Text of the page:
It was only around the year 2000, when the local monopoly of the incumbents supposedly ended -there are still plenty of barriers of entry for new players- that the local internet market really took off, with companies like Global Crossing, then MCI-Worldcom, Impsat, and also the incumbent vampires, among others, all raced to build huge networks and fiber links to the US backbone. All this extra bandwidth capacity was never really put to good use until recently, as the economy was in the middle of steep slide downwards. To make a long story short: the lack of sustainability of the economic model based on a overvalued currency, a shrinking economy with a four year long recession, added to the country's inability to pay its debts to the IMF and private loans, made the economy collapse in late 2001.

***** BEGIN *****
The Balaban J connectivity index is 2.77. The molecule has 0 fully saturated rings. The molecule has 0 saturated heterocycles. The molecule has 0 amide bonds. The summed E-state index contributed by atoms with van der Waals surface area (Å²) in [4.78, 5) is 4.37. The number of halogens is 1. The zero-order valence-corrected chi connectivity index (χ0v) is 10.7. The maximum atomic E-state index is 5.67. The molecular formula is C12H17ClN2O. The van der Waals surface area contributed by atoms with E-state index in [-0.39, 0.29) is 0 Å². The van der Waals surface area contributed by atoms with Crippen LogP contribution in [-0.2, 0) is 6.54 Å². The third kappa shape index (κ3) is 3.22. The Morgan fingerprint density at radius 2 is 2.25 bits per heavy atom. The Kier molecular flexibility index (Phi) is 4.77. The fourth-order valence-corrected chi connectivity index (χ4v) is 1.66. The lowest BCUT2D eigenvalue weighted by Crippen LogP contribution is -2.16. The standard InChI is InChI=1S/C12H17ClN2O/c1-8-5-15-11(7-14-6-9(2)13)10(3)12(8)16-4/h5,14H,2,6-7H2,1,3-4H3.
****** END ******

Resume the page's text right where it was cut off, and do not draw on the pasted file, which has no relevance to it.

After a devaluation of the currency in 2002 and a default on its debt, with all its implied uncertainty, the country began a painful but continuous recovery, finally restructuring its debt and enjoying what looks like finally a path of sustained growth, with the economy enjoying a growth rate of over 10% in the second quarter of 2005, and a consolidated investment growth of 86 percent from 2002 to 2004, restoring it to the average level of Latin American countries. Ironically, it went from being the "Most Expensive Country in the World" according to a yr2000 survey, to one among the least expensive in South America, making Buenos Aires more affordable than Bangalore India, or cities in Chile, Costa Rica and Brazil, ranking at #142 in the cost-of-living meter. Cordoba, home of Intel's software investment is a large city home of over a million people, with similar cost.
Argentina's favourable climate